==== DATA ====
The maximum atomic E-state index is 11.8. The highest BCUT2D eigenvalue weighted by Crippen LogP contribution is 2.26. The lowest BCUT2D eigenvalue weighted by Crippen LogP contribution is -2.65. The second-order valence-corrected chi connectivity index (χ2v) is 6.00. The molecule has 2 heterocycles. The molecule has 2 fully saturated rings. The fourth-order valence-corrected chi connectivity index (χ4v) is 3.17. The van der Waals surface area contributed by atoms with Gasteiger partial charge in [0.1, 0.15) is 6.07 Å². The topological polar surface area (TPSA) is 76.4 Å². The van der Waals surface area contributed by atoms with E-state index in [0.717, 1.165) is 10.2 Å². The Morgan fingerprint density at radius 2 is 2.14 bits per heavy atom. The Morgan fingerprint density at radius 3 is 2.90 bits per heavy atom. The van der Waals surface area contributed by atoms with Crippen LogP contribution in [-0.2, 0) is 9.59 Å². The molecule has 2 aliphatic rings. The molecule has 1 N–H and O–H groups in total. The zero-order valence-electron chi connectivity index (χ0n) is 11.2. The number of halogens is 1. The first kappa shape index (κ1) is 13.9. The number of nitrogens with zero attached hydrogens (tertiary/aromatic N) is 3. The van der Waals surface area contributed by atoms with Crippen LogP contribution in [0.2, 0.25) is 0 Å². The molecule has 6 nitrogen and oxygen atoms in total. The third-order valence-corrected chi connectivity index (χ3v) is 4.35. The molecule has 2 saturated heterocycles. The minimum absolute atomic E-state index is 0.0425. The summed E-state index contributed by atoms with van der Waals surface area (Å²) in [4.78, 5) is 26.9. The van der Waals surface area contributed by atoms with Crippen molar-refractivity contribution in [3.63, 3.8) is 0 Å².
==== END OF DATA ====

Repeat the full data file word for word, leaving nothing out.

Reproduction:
The maximum atomic E-state index is 11.8. The highest BCUT2D eigenvalue weighted by Crippen LogP contribution is 2.26. The lowest BCUT2D eigenvalue weighted by Crippen LogP contribution is -2.65. The second-order valence-corrected chi connectivity index (χ2v) is 6.00. The molecule has 2 heterocycles. The molecule has 2 fully saturated rings. The fourth-order valence-corrected chi connectivity index (χ4v) is 3.17. The van der Waals surface area contributed by atoms with Gasteiger partial charge in [0.1, 0.15) is 6.07 Å². The topological polar surface area (TPSA) is 76.4 Å². The van der Waals surface area contributed by atoms with E-state index in [0.717, 1.165) is 10.2 Å². The Morgan fingerprint density at radius 2 is 2.14 bits per heavy atom. The Morgan fingerprint density at radius 3 is 2.90 bits per heavy atom. The van der Waals surface area contributed by atoms with Crippen LogP contribution in [-0.2, 0) is 9.59 Å². The molecule has 2 aliphatic rings. The molecule has 1 N–H and O–H groups in total. The zero-order valence-electron chi connectivity index (χ0n) is 11.2. The number of halogens is 1. The first kappa shape index (κ1) is 13.9. The number of nitrogens with zero attached hydrogens (tertiary/aromatic N) is 3. The van der Waals surface area contributed by atoms with Crippen LogP contribution in [0.2, 0.25) is 0 Å². The molecule has 6 nitrogen and oxygen atoms in total. The third-order valence-corrected chi connectivity index (χ3v) is 4.35. The molecule has 2 saturated heterocycles. The minimum absolute atomic E-state index is 0.0425. The summed E-state index contributed by atoms with van der Waals surface area (Å²) in [4.78, 5) is 26.9. The van der Waals surface area contributed by atoms with Crippen molar-refractivity contribution in [3.63, 3.8) is 0 Å².